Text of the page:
Social media regulation: UK Govt proposes ‘like’ and ‘streak’ limits for children

Apr 17, 2019 | Regulation, Social media

Facebook and Instagram ‘likes’ may get shut down for children under new safety plans proposed by the UK.

The Information Commissioner’s Office (ICO) has suggested new guidelines to protect youngsters on the internet.

The ICO is a non-departmental public body which reports directly to Parliament and is sponsored by the Department for Digital, Culture, Media and Sport.

Under the rules suggested by the ICO, are ways to prevent tech firms from “nudging” users into staying online for longer.

Facebook and Instagram does this through “likes” and Snapchat encourages people to keep posting through “streaks” – streaks count how many consecutive days two people have been sending Snaps to each other.

Another rule is that “high privacy” should become the default setting on social media accounts, unless there is a compelling reason and only the minimum amount of personal data should be collected.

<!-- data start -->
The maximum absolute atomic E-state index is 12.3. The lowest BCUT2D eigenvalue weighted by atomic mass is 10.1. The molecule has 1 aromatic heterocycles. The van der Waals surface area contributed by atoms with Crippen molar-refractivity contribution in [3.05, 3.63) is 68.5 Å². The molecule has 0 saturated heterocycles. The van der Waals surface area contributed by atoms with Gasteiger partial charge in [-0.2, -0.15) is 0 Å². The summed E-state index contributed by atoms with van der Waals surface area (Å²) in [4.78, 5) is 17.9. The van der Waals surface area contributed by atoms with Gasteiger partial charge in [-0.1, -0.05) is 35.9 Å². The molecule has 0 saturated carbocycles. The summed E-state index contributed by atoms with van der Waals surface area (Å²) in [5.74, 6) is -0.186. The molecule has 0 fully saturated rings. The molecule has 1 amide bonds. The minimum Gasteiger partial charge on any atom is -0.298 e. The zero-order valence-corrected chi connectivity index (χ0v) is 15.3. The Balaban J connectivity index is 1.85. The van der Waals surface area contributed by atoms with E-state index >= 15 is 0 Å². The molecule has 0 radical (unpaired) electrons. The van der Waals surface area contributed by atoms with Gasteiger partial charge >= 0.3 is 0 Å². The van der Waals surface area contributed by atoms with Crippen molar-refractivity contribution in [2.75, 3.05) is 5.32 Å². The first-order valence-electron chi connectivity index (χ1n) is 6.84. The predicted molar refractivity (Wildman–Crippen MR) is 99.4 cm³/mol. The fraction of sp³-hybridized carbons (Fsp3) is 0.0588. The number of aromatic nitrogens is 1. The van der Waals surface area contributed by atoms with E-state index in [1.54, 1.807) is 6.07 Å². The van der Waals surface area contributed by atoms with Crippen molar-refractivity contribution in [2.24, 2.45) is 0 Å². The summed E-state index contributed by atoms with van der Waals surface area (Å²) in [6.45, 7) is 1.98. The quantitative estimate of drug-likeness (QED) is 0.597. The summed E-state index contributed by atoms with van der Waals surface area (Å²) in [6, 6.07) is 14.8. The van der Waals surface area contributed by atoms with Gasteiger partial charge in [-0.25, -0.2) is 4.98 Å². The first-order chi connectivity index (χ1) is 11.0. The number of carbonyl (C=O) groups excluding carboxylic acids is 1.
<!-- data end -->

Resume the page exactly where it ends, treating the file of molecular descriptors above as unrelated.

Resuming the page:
Nudge techniques should also not be used to encourage children to turn off privacy techniques or provide unnecessary personal data, the code says.

A list of 16 standards social media platforms must meet will be put out to consultation from Monday, when members of the public and experts can give their opinion.

The code has been hailed as an international benchmark and a first of its kind.

Information Commissioner Elizabeth Denham said: “This is the connected generation. The internet and all its wonders are hardwired into their everyday lives.

“We shouldn’t have to prevent our children from being able to use it, but we must demand that they are protected when they do. This code does that.”

The ICO suggests that firms that do not comply with the code could face fines of up to 20 million euros (£17.2m) or 4% of their worldwide turnover under the General Data Protection Regulation.

The ICO is now seeking feedback as part of a consultation that will run until 31 May. It is envisaged that the rules would come into effect next year.


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